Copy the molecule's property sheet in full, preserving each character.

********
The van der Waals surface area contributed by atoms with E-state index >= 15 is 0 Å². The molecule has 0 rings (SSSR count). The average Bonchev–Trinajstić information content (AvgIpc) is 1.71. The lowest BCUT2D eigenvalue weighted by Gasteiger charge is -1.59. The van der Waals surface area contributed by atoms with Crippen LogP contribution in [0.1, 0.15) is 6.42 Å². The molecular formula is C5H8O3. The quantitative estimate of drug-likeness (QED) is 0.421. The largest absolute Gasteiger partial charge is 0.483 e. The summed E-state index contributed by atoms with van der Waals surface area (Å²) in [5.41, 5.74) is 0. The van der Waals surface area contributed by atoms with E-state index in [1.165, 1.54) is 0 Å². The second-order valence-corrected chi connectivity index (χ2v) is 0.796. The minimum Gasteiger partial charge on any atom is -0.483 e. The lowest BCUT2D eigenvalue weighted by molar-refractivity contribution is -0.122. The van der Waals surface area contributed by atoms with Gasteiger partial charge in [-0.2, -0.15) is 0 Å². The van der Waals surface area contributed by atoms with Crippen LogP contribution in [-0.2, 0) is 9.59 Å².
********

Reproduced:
The van der Waals surface area contributed by atoms with E-state index >= 15 is 0 Å². The molecule has 0 rings (SSSR count). The average Bonchev–Trinajstić information content (AvgIpc) is 1.71. The lowest BCUT2D eigenvalue weighted by Gasteiger charge is -1.59. The van der Waals surface area contributed by atoms with Crippen LogP contribution in [0.1, 0.15) is 6.42 Å². The molecular formula is C5H8O3. The quantitative estimate of drug-likeness (QED) is 0.421. The largest absolute Gasteiger partial charge is 0.483 e. The summed E-state index contributed by atoms with van der Waals surface area (Å²) in [5.41, 5.74) is 0. The van der Waals surface area contributed by atoms with E-state index in [1.165, 1.54) is 0 Å². The second-order valence-corrected chi connectivity index (χ2v) is 0.796. The minimum Gasteiger partial charge on any atom is -0.483 e. The lowest BCUT2D eigenvalue weighted by molar-refractivity contribution is -0.122. The van der Waals surface area contributed by atoms with Gasteiger partial charge in [-0.2, -0.15) is 0 Å². The van der Waals surface area contributed by atoms with Crippen LogP contribution in [-0.2, 0) is 9.59 Å².